Saturday evening was the Awards Banquet and Social where following dinner several prestigious AGS awards were presented in recognition of worthy student presentations and professional accomplishments.

Winners of the student awards (left to right): Matt Stimson, St. Mary's University; Kate Woods, Dalhousie University; Max Chipman, Acadia University;, Taylor Ducharme, University of Ottawa; Steven Rossiter, University of New Brunswick (photo: Anthony Chu).

The Rob Raeside Award for best undergraduate student poster went to Taylor Ducharme (University of Ottawa) and his co-authors David Schneider and Mark Coleman for their poster “Resolving episodes of deformation and hydrothermal quartz precipitation in the Amalgamated Break fault, Abitibi Subprovince, Ontario from microstructural and SEM-CL analyses”  (photo: Anthony Chu).

The Graham Williams Award for best graduate student poster went to Steven Rossiter (University of New Brunswick) and his co-author Bruce Broster for their poster “Portable X-ray fluorescence analysis of terminal grade in basal till south of the Mount Pleasant deposit, New Brunswick" (photo: Anthony Chu).

The Rupert MacNeill Award for best undergraduate student oral presentation was split between two top talks: Max Chipman (Acadia University) and his co-authors Melissa Grey and Peir Pufahl for his talk “New insights into a brackish Carboniferous ecosystem through the coprolites of the Joggins Formation, Nova Scotia,” and Kate Woods (Dalhousie University) and her co-author James Brenan for her talk “An experimental study of the effect of water on chromite saturation in komatiite (photo: Anthony Chu).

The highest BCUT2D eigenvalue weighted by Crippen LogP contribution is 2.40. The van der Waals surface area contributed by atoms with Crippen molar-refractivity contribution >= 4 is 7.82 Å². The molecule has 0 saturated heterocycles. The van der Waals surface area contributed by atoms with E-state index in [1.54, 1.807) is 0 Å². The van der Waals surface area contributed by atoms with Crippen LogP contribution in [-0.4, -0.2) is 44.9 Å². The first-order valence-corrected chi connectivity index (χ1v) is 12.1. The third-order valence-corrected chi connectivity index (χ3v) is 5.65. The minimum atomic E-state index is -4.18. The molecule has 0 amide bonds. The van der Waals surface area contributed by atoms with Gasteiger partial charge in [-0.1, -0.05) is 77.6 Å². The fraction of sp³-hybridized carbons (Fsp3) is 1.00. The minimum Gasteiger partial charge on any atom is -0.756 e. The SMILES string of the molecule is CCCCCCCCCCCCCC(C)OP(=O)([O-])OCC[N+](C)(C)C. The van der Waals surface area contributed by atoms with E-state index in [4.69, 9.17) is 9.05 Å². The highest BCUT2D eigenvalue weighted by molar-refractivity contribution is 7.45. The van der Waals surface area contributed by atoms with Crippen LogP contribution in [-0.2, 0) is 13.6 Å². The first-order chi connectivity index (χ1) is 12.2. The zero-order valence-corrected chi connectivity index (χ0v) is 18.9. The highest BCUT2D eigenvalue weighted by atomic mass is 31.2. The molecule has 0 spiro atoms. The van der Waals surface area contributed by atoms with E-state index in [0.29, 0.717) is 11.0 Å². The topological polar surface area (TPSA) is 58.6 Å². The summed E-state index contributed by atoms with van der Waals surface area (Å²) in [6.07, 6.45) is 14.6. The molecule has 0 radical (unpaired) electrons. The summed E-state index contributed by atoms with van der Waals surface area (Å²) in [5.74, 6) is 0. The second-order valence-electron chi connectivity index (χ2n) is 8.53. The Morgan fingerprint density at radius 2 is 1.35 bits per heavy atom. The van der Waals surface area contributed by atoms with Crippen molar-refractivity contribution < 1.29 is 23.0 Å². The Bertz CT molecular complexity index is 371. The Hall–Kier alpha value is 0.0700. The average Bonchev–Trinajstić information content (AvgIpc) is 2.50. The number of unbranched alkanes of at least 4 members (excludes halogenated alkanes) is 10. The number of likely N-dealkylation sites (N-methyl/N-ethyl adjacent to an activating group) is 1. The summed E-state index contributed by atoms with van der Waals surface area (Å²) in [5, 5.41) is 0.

The Sandra Barr Award for best graduate student oral presentation went to Matthew Stimson (St. Mary’s University) and his co-authors Andrew MacRae, Randy Miller, Steve Hinds, Nicholas Minter and Zabrina Prescott for his talk “A review of Kinneyia simulans: An ichnotaxonomic approach to wrinkled microbially induced sedimentary structures from New Brunswick, Canada.”

The new Nelly Koziel Award, given to a person who has recently made a significant contribution to geoscience in the Atlantic Provinces, beyond the call of duty, was awarded in recognition of Nelly Koziel, former treasurer of the Society, and long-term AGS volunteer who staffed the sales table at colloquia, the Nova Scotia Gem and Mineral Show and many other events. The inaugural award was made to Nikole Bingham-Koslowski of the Geological Survey of Canada (Atlantic), who ably and assumed the role of treasurer following Nelly’s death last year (photo: Anthony Chu).

Nikole Bingham-Koslowski receiving the Nelly Koziel Award from Lynn Dafoe, AGS incoming president

The Distinguished Scientist Award - Gesner Medal, given to a person who developed and promoted the advancement of geoscience in the Atlantic Region in any field of geology, was awarded to Reginald Wilson (retired from the New Brunswick Geological Surveys Branch) (photo: Anthony Chu).

Reg Wilson receiving the Gesner Medal (photo: Anthony Chu).

After the awards, the guest speaker Deanne van Rooyen (Cape Breton University) gave an entertaining talk entitled “Folds, furs, and flies: Adventures in Northern research” about her exploits in northern Quebec and Labrador.

This was followed by the annual AGS Kitchen Party and open mike, showcasing the instrumental and voice talents of several members of the Mud Creek Boys and other AGS members.

Ian Spooner, Dewey Dunnington and Peter Williams providing a musical interlude (photo: Anthony Chu).